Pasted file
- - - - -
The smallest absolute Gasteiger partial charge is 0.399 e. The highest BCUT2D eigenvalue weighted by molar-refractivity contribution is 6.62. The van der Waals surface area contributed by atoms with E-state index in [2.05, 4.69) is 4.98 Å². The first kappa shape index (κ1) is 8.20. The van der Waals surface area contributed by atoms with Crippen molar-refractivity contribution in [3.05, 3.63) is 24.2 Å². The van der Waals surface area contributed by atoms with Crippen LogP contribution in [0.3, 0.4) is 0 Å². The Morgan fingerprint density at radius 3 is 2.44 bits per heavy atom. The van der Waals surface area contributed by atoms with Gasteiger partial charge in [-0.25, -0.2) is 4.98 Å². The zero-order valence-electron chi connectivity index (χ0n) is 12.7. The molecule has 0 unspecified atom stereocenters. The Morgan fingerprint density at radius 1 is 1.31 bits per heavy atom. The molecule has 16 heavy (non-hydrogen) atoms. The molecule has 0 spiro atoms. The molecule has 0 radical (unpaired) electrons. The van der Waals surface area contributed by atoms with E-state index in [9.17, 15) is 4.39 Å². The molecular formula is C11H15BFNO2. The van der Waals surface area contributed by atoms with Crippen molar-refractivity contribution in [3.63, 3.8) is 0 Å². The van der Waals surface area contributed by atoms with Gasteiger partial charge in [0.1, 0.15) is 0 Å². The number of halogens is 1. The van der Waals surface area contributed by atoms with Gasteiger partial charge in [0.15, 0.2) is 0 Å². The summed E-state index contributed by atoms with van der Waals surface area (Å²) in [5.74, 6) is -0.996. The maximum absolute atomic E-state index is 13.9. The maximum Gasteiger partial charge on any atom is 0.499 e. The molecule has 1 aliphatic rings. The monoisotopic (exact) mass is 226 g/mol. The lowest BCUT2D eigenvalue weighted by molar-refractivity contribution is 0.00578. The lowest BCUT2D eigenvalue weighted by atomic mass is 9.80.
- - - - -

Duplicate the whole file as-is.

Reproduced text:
The smallest absolute Gasteiger partial charge is 0.399 e. The highest BCUT2D eigenvalue weighted by molar-refractivity contribution is 6.62. The van der Waals surface area contributed by atoms with E-state index in [2.05, 4.69) is 4.98 Å². The first kappa shape index (κ1) is 8.20. The van der Waals surface area contributed by atoms with Crippen molar-refractivity contribution in [3.05, 3.63) is 24.2 Å². The van der Waals surface area contributed by atoms with Crippen LogP contribution in [0.3, 0.4) is 0 Å². The Morgan fingerprint density at radius 3 is 2.44 bits per heavy atom. The van der Waals surface area contributed by atoms with Gasteiger partial charge in [-0.25, -0.2) is 4.98 Å². The zero-order valence-electron chi connectivity index (χ0n) is 12.7. The molecule has 0 unspecified atom stereocenters. The Morgan fingerprint density at radius 1 is 1.31 bits per heavy atom. The molecule has 16 heavy (non-hydrogen) atoms. The molecule has 0 spiro atoms. The molecule has 0 radical (unpaired) electrons. The van der Waals surface area contributed by atoms with E-state index in [9.17, 15) is 4.39 Å². The molecular formula is C11H15BFNO2. The van der Waals surface area contributed by atoms with Crippen molar-refractivity contribution in [3.63, 3.8) is 0 Å². The van der Waals surface area contributed by atoms with Gasteiger partial charge in [0.1, 0.15) is 0 Å². The number of halogens is 1. The van der Waals surface area contributed by atoms with Gasteiger partial charge in [0.15, 0.2) is 0 Å². The summed E-state index contributed by atoms with van der Waals surface area (Å²) in [5.74, 6) is -0.996. The maximum absolute atomic E-state index is 13.9. The maximum Gasteiger partial charge on any atom is 0.499 e. The molecule has 1 aliphatic rings. The monoisotopic (exact) mass is 226 g/mol. The lowest BCUT2D eigenvalue weighted by molar-refractivity contribution is 0.00578. The lowest BCUT2D eigenvalue weighted by atomic mass is 9.80.